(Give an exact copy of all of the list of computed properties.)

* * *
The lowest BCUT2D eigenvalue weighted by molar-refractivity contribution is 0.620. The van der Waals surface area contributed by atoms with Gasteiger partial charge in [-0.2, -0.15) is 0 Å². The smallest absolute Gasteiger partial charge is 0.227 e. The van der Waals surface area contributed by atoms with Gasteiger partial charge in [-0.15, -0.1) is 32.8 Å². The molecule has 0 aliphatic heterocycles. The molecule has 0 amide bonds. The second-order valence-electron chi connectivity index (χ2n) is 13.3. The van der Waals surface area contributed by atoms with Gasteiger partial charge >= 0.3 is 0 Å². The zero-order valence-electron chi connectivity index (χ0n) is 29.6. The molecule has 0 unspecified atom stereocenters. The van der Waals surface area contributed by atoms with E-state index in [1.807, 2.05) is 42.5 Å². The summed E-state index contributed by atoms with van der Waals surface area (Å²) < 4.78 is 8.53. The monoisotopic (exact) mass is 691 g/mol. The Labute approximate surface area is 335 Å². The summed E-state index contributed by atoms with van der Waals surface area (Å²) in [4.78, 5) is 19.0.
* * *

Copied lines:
The lowest BCUT2D eigenvalue weighted by molar-refractivity contribution is 0.620. The van der Waals surface area contributed by atoms with Gasteiger partial charge in [-0.2, -0.15) is 0 Å². The smallest absolute Gasteiger partial charge is 0.227 e. The van der Waals surface area contributed by atoms with Gasteiger partial charge in [-0.15, -0.1) is 32.8 Å². The molecule has 0 aliphatic heterocycles. The molecule has 0 amide bonds. The second-order valence-electron chi connectivity index (χ2n) is 13.3. The van der Waals surface area contributed by atoms with Gasteiger partial charge >= 0.3 is 0 Å². The zero-order valence-electron chi connectivity index (χ0n) is 29.6. The molecule has 0 unspecified atom stereocenters. The van der Waals surface area contributed by atoms with E-state index in [1.807, 2.05) is 42.5 Å². The summed E-state index contributed by atoms with van der Waals surface area (Å²) < 4.78 is 8.53. The monoisotopic (exact) mass is 691 g/mol. The Labute approximate surface area is 335 Å². The summed E-state index contributed by atoms with van der Waals surface area (Å²) in [4.78, 5) is 19.0.